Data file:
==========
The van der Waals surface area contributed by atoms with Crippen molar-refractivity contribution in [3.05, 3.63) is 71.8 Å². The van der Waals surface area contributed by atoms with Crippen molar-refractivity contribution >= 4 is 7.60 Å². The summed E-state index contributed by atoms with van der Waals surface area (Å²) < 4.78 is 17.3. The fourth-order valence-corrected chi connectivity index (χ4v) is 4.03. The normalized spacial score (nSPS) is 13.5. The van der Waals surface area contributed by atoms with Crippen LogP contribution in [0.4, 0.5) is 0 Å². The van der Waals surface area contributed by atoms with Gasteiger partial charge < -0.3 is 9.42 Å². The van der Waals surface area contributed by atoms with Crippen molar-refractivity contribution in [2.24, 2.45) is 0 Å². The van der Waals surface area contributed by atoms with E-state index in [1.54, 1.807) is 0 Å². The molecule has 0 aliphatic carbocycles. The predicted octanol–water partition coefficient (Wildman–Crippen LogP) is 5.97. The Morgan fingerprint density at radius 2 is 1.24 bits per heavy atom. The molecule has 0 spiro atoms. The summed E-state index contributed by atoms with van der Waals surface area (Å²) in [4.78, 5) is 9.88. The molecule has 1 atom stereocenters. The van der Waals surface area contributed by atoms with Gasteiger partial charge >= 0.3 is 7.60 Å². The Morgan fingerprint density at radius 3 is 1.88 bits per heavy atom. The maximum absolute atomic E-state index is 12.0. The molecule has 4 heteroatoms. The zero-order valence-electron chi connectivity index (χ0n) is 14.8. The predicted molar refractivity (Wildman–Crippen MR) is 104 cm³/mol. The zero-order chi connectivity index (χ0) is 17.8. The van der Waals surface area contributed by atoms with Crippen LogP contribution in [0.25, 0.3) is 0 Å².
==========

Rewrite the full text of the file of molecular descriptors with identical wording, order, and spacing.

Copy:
The van der Waals surface area contributed by atoms with Crippen molar-refractivity contribution in [3.05, 3.63) is 71.8 Å². The van der Waals surface area contributed by atoms with Crippen molar-refractivity contribution >= 4 is 7.60 Å². The summed E-state index contributed by atoms with van der Waals surface area (Å²) < 4.78 is 17.3. The fourth-order valence-corrected chi connectivity index (χ4v) is 4.03. The normalized spacial score (nSPS) is 13.5. The van der Waals surface area contributed by atoms with Crippen LogP contribution in [0.4, 0.5) is 0 Å². The van der Waals surface area contributed by atoms with Gasteiger partial charge < -0.3 is 9.42 Å². The van der Waals surface area contributed by atoms with Crippen molar-refractivity contribution in [2.24, 2.45) is 0 Å². The van der Waals surface area contributed by atoms with E-state index in [1.54, 1.807) is 0 Å². The molecule has 0 aliphatic carbocycles. The predicted octanol–water partition coefficient (Wildman–Crippen LogP) is 5.97. The Morgan fingerprint density at radius 2 is 1.24 bits per heavy atom. The molecule has 0 spiro atoms. The summed E-state index contributed by atoms with van der Waals surface area (Å²) in [4.78, 5) is 9.88. The molecule has 1 atom stereocenters. The van der Waals surface area contributed by atoms with Gasteiger partial charge >= 0.3 is 7.60 Å². The Morgan fingerprint density at radius 3 is 1.88 bits per heavy atom. The maximum absolute atomic E-state index is 12.0. The molecule has 4 heteroatoms. The zero-order valence-electron chi connectivity index (χ0n) is 14.8. The predicted molar refractivity (Wildman–Crippen MR) is 104 cm³/mol. The zero-order chi connectivity index (χ0) is 17.8. The van der Waals surface area contributed by atoms with Crippen LogP contribution in [0.25, 0.3) is 0 Å².